When a General Release Isn’t General
August 5, 2020
The Court of Appeals of Maryland recently held in Brethren Mutual Ins. Co. v. Buckley that pursuant to Section 19-511(e) of the Insurance Article, a tort victim may execute a boilerplate, general release with the tortfeasor’s liability insurer without prejudicing the tort victim’s claim under her uninsured motorist policy. In the underlying action, Plaintiff Buckley was involved in a single vehicle accident as the front seat passenger in a vehicle driven by her boyfriend, Harvey Betts. Betts was covered by a liability insurance policy issued by GEICO with limits of $100,000. GEICO offered to settle Plaintiff’s claim against Betts for the full policy limits. The Plaintiff’s medical bills, related to the accident, were in excess of $200,000. As the settlement with GEICO did not cover the full extent of her injuries, the Plaintiff also sought coverage under her uninsured/underinsured motorist (“UM”) policy with Brethren.
In exchange for the policy of $100,000 from GEICO, the Plaintiff executed a full and final release of any and all claims and liens. The Plaintiff then sent correspondence to Brethren in order to obtain its consent to accept GEICO’s settlement offer. Brethren’s adjuster sent the Plaintiff a letter confirming that Brethren would waive any prospective subrogation actions against the Defendant tortfeasor. Upon receiving Brethren’s letter, Plaintiff accepted GEICO’s settlement offer and signed a broad release form provided by GEICO, which stated: “I/we, Amber Buckley . . . hereby release (as successors and assigns, and/or his/her or their associates, heirs, executors, and administrators, and all other persons, firms, or corporations of and from any and every claim, demand, right, or cause of action, of whatever kind of nature, on account of or in any way growing out of any and all personal injuries and consequences [of the March 18, 2007 accident].”
Once the Plaintiff executed the Release with GEICO, she requested that Brethren cover the medical expenses that were beyond the amount covered by the GEICO settlement. Brethren declined to pay the remaining expenses and Plaintiff filed a breach of contract claim that the policy limits be paid. Brethren alleged that Plaintiff’s claim was barred by the language of the GEICO release. Both parties moved for summary judgment. The Circuit Court entered judgment in favor of Brethren based upon the language of the release that Plaintiff had signed with GEICO.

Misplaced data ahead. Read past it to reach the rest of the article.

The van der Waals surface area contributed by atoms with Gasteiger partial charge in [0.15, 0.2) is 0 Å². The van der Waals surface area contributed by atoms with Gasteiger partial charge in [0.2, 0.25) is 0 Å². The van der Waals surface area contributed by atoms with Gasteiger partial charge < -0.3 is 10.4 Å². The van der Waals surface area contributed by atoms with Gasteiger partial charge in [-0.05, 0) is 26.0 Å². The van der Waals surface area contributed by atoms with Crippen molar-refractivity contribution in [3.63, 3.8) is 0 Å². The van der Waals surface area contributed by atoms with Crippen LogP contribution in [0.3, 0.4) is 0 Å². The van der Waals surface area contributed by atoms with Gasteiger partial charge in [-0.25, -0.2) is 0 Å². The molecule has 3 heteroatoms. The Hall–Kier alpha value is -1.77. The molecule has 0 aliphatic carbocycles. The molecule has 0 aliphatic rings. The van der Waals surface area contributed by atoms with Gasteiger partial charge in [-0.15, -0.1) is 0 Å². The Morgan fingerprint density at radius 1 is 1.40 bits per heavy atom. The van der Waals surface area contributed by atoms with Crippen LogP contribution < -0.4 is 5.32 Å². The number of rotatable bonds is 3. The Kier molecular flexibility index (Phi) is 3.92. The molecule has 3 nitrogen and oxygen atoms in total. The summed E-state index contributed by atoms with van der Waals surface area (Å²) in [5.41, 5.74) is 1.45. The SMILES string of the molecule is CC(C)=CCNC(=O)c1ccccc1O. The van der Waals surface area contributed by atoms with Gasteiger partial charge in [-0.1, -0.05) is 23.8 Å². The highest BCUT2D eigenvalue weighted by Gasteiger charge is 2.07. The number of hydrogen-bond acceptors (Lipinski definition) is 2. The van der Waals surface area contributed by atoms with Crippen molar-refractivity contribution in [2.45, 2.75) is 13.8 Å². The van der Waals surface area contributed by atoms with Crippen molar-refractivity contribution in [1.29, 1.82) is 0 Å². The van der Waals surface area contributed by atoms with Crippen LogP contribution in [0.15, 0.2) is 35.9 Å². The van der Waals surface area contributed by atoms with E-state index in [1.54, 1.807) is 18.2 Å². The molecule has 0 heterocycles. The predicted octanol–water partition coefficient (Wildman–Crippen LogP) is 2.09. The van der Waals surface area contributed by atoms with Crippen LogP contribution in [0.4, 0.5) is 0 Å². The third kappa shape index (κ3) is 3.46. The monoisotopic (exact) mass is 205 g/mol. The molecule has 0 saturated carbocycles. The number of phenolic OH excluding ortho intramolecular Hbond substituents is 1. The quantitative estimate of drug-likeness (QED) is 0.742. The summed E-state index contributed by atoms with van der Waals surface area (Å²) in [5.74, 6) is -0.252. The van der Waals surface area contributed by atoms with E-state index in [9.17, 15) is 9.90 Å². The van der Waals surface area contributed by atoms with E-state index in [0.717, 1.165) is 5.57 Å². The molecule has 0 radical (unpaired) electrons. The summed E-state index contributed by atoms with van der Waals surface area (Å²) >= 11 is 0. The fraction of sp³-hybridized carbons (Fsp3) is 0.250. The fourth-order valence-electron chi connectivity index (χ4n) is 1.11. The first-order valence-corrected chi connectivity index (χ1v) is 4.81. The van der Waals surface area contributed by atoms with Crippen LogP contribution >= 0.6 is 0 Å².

The Court of Special Appeals reversed the Circuit Court’s entry of summary judgment and held that the general release between the Plaintiff and GEICO did not relieve Brethren of its contractual and statutory duty to issue a UM payment under the terms of Plaintiff’s policy and pursuant to Section 9-511. The Court found that the purpose of the statute in ensuring that auto accident victims are assured financial redress, and a strong public policy in favor of compensating those injured by uninsured and underinsured motorists, worked in favor of not barring the Plaintiff’s claim.
A Petition for Certiari was filed by Brethren with the Court of Appeals as to whether the Court of Special Appeals erred in ruling that the general release that Plaintiff executed did not prejudice her breach of contract claim against Brethren for benefits under her UM policy.
The Court of Appeals held that Section 19-511(e) states that an injured person “May . . . execute releases in favor of the liability insurer and its insured without prejudice to any claim the injured person may have against the uninsured motorist carrier.” Brethren did not dispute that under this language that Plaintiff could have executed a release of GEICO and the tortfeasor while preserving its claim against Brethren. Instead, Brethren argued that the language of Section 19-511(e) required an injured person to execute a narrow release, solely in favor of the liability insurer.
The Court has previously stated that “The purpose of the uninsured motorist statute is to provide minimum protection for individuals injured by uninsured motorists and should be liberally construed to insure that innocent victims of motor vehicle collisions are compensated for their injuries.” Based on the legislative intent of Section 19-511, the Court cannot interpret the release as releasing Brethren from responsibility under Plaintiff’s UM policy. Section 19-511(e) set forth a settlement procedure to be followed by the Plaintiff. That procedure allowed the Plaintiff to circumvent the dilemma outlined above and execute a settlement with the tortfeasor’s insurance company without prejudicing the injured person’s claim against her own UM policy.
The Court noted that to hold that Buckley intended to waive her claim against Brethren would defy common sense. The Court further commented that it would be economically illogical for Buckley to settle with GEICO for an amount less than her medical expenses and release Brethren from the coverage to which she was entitled. The Court of Appeals, therefore, affirmed the decision of the lower court and held that the release did not waive Buckley’s uninsured motorist claim against Brethren.